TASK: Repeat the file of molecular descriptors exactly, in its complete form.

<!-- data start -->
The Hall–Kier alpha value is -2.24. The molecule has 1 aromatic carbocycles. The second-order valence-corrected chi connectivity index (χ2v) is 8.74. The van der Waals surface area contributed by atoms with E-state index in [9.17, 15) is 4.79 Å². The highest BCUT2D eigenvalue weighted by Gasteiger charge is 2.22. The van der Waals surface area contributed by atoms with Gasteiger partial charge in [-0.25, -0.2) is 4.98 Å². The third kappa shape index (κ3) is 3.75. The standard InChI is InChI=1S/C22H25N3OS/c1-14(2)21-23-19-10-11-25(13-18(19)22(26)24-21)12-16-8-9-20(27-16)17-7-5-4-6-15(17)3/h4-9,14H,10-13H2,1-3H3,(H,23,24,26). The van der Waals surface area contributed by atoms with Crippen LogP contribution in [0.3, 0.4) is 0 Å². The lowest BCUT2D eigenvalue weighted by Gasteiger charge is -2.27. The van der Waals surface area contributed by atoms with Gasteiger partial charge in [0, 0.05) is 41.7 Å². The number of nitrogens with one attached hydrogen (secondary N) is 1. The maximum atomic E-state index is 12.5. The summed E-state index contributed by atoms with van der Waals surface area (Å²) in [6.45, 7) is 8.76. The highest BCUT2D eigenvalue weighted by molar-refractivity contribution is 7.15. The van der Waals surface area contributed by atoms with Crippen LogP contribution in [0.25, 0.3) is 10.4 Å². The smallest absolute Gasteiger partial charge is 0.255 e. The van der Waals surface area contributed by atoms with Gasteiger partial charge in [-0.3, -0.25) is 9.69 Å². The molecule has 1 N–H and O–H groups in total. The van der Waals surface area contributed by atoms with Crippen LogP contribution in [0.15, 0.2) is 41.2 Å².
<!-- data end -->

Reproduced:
The Hall–Kier alpha value is -2.24. The molecule has 1 aromatic carbocycles. The second-order valence-corrected chi connectivity index (χ2v) is 8.74. The van der Waals surface area contributed by atoms with E-state index in [9.17, 15) is 4.79 Å². The highest BCUT2D eigenvalue weighted by Gasteiger charge is 2.22. The van der Waals surface area contributed by atoms with Gasteiger partial charge in [-0.25, -0.2) is 4.98 Å². The third kappa shape index (κ3) is 3.75. The standard InChI is InChI=1S/C22H25N3OS/c1-14(2)21-23-19-10-11-25(13-18(19)22(26)24-21)12-16-8-9-20(27-16)17-7-5-4-6-15(17)3/h4-9,14H,10-13H2,1-3H3,(H,23,24,26). The van der Waals surface area contributed by atoms with Crippen LogP contribution in [0.3, 0.4) is 0 Å². The lowest BCUT2D eigenvalue weighted by Gasteiger charge is -2.27. The van der Waals surface area contributed by atoms with Gasteiger partial charge in [0, 0.05) is 41.7 Å². The number of nitrogens with one attached hydrogen (secondary N) is 1. The maximum atomic E-state index is 12.5. The summed E-state index contributed by atoms with van der Waals surface area (Å²) in [6.45, 7) is 8.76. The highest BCUT2D eigenvalue weighted by molar-refractivity contribution is 7.15. The van der Waals surface area contributed by atoms with Crippen LogP contribution in [0.25, 0.3) is 10.4 Å². The smallest absolute Gasteiger partial charge is 0.255 e. The van der Waals surface area contributed by atoms with Gasteiger partial charge in [-0.3, -0.25) is 9.69 Å². The molecule has 1 N–H and O–H groups in total. The van der Waals surface area contributed by atoms with Crippen LogP contribution in [0.15, 0.2) is 41.2 Å².